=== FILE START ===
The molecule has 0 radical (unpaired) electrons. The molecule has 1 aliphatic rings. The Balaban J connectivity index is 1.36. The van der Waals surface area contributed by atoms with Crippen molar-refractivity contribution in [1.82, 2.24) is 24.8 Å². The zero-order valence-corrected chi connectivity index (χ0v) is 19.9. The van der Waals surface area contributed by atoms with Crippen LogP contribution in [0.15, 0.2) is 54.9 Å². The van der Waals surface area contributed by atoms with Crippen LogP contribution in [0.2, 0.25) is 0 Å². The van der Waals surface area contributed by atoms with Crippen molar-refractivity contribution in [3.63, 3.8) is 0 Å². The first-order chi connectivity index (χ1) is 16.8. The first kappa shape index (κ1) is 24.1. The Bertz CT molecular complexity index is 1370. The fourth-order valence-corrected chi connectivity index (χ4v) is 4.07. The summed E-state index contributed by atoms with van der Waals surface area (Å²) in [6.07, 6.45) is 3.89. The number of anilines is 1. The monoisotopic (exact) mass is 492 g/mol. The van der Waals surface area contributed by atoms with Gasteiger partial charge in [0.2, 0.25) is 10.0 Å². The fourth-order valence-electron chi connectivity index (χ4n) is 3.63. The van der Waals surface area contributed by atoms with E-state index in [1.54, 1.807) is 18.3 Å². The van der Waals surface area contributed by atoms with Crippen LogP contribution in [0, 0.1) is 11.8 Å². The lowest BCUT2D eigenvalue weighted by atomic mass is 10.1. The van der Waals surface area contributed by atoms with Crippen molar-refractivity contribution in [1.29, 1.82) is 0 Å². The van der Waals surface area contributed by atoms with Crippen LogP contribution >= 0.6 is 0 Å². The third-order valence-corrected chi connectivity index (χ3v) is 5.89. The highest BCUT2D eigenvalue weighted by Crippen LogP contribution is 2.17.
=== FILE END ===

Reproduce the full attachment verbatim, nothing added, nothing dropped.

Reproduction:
The molecule has 0 radical (unpaired) electrons. The molecule has 1 aliphatic rings. The Balaban J connectivity index is 1.36. The van der Waals surface area contributed by atoms with Crippen molar-refractivity contribution in [1.82, 2.24) is 24.8 Å². The zero-order valence-corrected chi connectivity index (χ0v) is 19.9. The van der Waals surface area contributed by atoms with Crippen LogP contribution in [0.15, 0.2) is 54.9 Å². The van der Waals surface area contributed by atoms with Crippen LogP contribution in [0.2, 0.25) is 0 Å². The van der Waals surface area contributed by atoms with Crippen molar-refractivity contribution in [3.63, 3.8) is 0 Å². The first-order chi connectivity index (χ1) is 16.8. The first kappa shape index (κ1) is 24.1. The Bertz CT molecular complexity index is 1370. The fourth-order valence-corrected chi connectivity index (χ4v) is 4.07. The summed E-state index contributed by atoms with van der Waals surface area (Å²) in [6.07, 6.45) is 3.89. The number of anilines is 1. The monoisotopic (exact) mass is 492 g/mol. The van der Waals surface area contributed by atoms with Gasteiger partial charge in [0.2, 0.25) is 10.0 Å². The fourth-order valence-electron chi connectivity index (χ4n) is 3.63. The van der Waals surface area contributed by atoms with E-state index in [1.54, 1.807) is 18.3 Å². The van der Waals surface area contributed by atoms with Crippen LogP contribution in [0, 0.1) is 11.8 Å². The lowest BCUT2D eigenvalue weighted by atomic mass is 10.1. The van der Waals surface area contributed by atoms with Crippen molar-refractivity contribution in [1.29, 1.82) is 0 Å². The van der Waals surface area contributed by atoms with Crippen LogP contribution >= 0.6 is 0 Å². The third-order valence-corrected chi connectivity index (χ3v) is 5.89. The highest BCUT2D eigenvalue weighted by Crippen LogP contribution is 2.17.